At this pivotal historical moment, when so many of us are struggling with burnout, anxiety about the future, and a gnawing dissatisfaction that things don t have to be like this, in strides Jenny Odell with the exact book that we needed. Odell masterfully dissects the origins of our many destructive beliefs around work, leisure, and self-improvement, while also offering a way for us to be free of them. Saving Time is an expose of our past, an antidote to our present, and a manifesto for the future. It is rigorous, compassionate, profound, and hopeful. It is one of the most important books I ve read in my life.
Ed Yong, author of An Immense World
I experience Jenny Odell s work as the rarest kind of intervention: It alters you immediately, and then it lasts. She is alive to the bleakest aspects of contemporary existence the brute-force instrumentalization of our time, our planet, our humanity and yet finds a way to transubstantiate grief into vision . . . Saving Time is an inimitable gift.
Jia Tolentino, author of Trick Mirror
Odell has gifted us a way to move through this intertidal moment by reclaiming our more intuitive, felt experience of the passage of time. She puts words to our shared disorientation and models a way to navigate a present dominated by its uncertain future. It s a beautiful, clarifying, and surprisingly reassuring literary triumph.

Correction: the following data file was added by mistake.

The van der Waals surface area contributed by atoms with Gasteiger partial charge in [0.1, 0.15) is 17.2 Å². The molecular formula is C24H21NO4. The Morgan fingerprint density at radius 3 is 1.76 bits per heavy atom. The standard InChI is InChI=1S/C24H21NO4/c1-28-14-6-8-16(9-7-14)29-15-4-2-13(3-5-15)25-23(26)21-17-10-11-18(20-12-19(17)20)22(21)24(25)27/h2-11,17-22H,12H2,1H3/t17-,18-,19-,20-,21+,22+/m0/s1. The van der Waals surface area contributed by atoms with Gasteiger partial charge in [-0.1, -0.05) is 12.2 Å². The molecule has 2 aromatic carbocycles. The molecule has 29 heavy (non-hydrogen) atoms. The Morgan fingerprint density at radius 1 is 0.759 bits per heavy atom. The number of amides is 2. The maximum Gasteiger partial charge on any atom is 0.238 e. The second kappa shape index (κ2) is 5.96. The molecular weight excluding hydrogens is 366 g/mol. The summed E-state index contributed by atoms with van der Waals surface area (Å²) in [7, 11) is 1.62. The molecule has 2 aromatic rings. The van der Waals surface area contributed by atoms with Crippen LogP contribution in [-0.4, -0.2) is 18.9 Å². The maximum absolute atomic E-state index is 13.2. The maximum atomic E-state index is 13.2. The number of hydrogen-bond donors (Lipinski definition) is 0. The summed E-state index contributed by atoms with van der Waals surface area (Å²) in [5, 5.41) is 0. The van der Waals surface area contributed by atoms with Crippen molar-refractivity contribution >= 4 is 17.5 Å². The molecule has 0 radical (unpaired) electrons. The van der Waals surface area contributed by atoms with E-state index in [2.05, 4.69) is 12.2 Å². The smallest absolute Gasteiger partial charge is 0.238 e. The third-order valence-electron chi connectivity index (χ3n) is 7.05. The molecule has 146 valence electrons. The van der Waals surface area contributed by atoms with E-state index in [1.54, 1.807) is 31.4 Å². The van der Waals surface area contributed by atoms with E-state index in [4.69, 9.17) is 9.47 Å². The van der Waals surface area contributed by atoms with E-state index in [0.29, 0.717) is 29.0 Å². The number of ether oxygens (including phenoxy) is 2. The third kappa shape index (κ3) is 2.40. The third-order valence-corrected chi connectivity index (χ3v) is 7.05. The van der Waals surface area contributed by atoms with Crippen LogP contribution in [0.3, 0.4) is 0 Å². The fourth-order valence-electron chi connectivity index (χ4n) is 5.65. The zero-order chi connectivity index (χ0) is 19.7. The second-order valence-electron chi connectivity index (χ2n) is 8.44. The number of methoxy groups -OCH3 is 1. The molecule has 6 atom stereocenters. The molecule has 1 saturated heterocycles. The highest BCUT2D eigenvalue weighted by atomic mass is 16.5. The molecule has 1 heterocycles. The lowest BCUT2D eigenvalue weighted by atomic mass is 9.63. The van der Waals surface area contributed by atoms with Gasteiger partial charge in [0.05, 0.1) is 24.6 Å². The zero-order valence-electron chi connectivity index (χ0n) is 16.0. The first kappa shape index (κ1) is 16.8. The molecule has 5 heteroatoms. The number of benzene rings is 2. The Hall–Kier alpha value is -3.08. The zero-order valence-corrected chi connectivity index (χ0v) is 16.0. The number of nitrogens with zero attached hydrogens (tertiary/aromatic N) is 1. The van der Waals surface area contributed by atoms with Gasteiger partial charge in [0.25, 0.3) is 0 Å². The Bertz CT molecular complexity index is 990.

Douglas Rushkoff, author of Present Shock
Saving Time is about what it means to be on the clock, personally, politically, and existentially. Odell s writing glows. Reading this book is like being in the company of a particularly thoughtful friend: Odell shows you the truths of the structures you inhabit and then, warmly, attempts to protect you from your own nihilism.
Alissa Quart, author of Bootstrapped
This important book is a revealing exploration of the forces that keep us locked in a shallow, commodified, and adversarial relationship with time. But it is also a portal to a far richer alternative. To read it is to slip through the bars of our modern temporal prison and experience how freedom might feel.
Oliver Burkeman, author of Four Thousand Weeks: Time Management for Mortals
This fiercely generous new book by Jenny Odell invites us to exit the superhighways and explore the scenic detours, byways, rebel camps, the other visions of who we can be while reminding us that slowness can yield more than speed.
Rebecca Solnit, author of Men Explain Things to Me and A Field Guide to Getting Lost
Odell follows up How to Do Nothing with an electric call to reject the quantitative view of time in favor of a more expansive, less linear understanding that fosters interpersonal connection and social and ecological justice. . . . This is a moving and provocative game changer.
Publishers Weekly (starred review)